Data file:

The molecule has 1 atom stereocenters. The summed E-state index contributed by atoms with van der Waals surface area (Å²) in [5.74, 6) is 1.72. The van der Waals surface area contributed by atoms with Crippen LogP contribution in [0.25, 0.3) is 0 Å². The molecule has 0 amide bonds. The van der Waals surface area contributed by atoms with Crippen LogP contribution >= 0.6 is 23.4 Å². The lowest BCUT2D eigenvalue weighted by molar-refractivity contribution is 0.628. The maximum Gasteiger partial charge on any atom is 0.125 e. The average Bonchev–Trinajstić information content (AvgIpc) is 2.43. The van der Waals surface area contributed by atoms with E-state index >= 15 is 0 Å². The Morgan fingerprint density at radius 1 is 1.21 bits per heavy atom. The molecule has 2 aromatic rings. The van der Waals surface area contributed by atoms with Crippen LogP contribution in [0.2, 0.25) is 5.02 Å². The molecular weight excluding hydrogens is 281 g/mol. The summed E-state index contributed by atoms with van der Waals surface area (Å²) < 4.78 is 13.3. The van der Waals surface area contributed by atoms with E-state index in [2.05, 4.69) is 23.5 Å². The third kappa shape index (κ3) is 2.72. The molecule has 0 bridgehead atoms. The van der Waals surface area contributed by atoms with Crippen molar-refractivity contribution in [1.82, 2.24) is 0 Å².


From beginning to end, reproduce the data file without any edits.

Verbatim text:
The molecule has 1 atom stereocenters. The summed E-state index contributed by atoms with van der Waals surface area (Å²) in [5.74, 6) is 1.72. The van der Waals surface area contributed by atoms with Crippen LogP contribution in [0.25, 0.3) is 0 Å². The molecule has 0 amide bonds. The van der Waals surface area contributed by atoms with Crippen LogP contribution >= 0.6 is 23.4 Å². The lowest BCUT2D eigenvalue weighted by molar-refractivity contribution is 0.628. The maximum Gasteiger partial charge on any atom is 0.125 e. The average Bonchev–Trinajstić information content (AvgIpc) is 2.43. The van der Waals surface area contributed by atoms with E-state index >= 15 is 0 Å². The Morgan fingerprint density at radius 1 is 1.21 bits per heavy atom. The molecule has 2 aromatic rings. The van der Waals surface area contributed by atoms with Crippen LogP contribution in [0.2, 0.25) is 5.02 Å². The molecular weight excluding hydrogens is 281 g/mol. The summed E-state index contributed by atoms with van der Waals surface area (Å²) < 4.78 is 13.3. The van der Waals surface area contributed by atoms with E-state index in [2.05, 4.69) is 23.5 Å². The third kappa shape index (κ3) is 2.72. The molecule has 0 bridgehead atoms. The van der Waals surface area contributed by atoms with Crippen molar-refractivity contribution in [1.82, 2.24) is 0 Å².